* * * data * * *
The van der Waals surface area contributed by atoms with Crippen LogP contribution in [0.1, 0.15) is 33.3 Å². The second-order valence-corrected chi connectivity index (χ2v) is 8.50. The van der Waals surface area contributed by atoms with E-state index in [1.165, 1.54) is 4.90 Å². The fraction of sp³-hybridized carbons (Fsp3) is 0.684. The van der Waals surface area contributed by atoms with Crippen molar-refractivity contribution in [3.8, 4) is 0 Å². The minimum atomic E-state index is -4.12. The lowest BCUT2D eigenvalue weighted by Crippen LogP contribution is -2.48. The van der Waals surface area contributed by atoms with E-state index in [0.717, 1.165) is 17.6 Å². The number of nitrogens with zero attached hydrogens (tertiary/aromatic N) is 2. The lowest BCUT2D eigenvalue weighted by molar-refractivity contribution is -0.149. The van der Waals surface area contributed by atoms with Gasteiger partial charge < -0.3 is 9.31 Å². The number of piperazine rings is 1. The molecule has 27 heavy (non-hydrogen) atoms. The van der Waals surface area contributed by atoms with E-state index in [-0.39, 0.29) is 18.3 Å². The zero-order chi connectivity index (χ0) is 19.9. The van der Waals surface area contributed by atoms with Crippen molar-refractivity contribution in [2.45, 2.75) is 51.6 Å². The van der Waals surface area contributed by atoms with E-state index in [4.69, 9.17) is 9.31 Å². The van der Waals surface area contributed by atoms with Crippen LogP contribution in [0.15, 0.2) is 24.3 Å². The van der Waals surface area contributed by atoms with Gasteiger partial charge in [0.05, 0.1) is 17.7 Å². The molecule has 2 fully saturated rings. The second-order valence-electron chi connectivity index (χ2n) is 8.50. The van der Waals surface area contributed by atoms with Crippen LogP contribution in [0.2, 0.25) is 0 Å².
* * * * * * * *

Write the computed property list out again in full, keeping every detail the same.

The van der Waals surface area contributed by atoms with Crippen LogP contribution in [0.1, 0.15) is 33.3 Å². The second-order valence-corrected chi connectivity index (χ2v) is 8.50. The van der Waals surface area contributed by atoms with E-state index in [1.165, 1.54) is 4.90 Å². The fraction of sp³-hybridized carbons (Fsp3) is 0.684. The van der Waals surface area contributed by atoms with Crippen molar-refractivity contribution in [3.8, 4) is 0 Å². The minimum atomic E-state index is -4.12. The lowest BCUT2D eigenvalue weighted by Crippen LogP contribution is -2.48. The van der Waals surface area contributed by atoms with E-state index in [0.717, 1.165) is 17.6 Å². The number of nitrogens with zero attached hydrogens (tertiary/aromatic N) is 2. The lowest BCUT2D eigenvalue weighted by molar-refractivity contribution is -0.149. The van der Waals surface area contributed by atoms with Gasteiger partial charge < -0.3 is 9.31 Å². The number of piperazine rings is 1. The molecule has 27 heavy (non-hydrogen) atoms. The van der Waals surface area contributed by atoms with E-state index in [-0.39, 0.29) is 18.3 Å². The zero-order chi connectivity index (χ0) is 19.9. The van der Waals surface area contributed by atoms with Crippen molar-refractivity contribution in [2.45, 2.75) is 51.6 Å². The van der Waals surface area contributed by atoms with E-state index in [4.69, 9.17) is 9.31 Å². The van der Waals surface area contributed by atoms with Crippen LogP contribution in [0.15, 0.2) is 24.3 Å². The van der Waals surface area contributed by atoms with Gasteiger partial charge in [0.05, 0.1) is 17.7 Å². The molecule has 2 fully saturated rings. The second-order valence-electron chi connectivity index (χ2n) is 8.50. The van der Waals surface area contributed by atoms with Crippen LogP contribution in [0.2, 0.25) is 0 Å².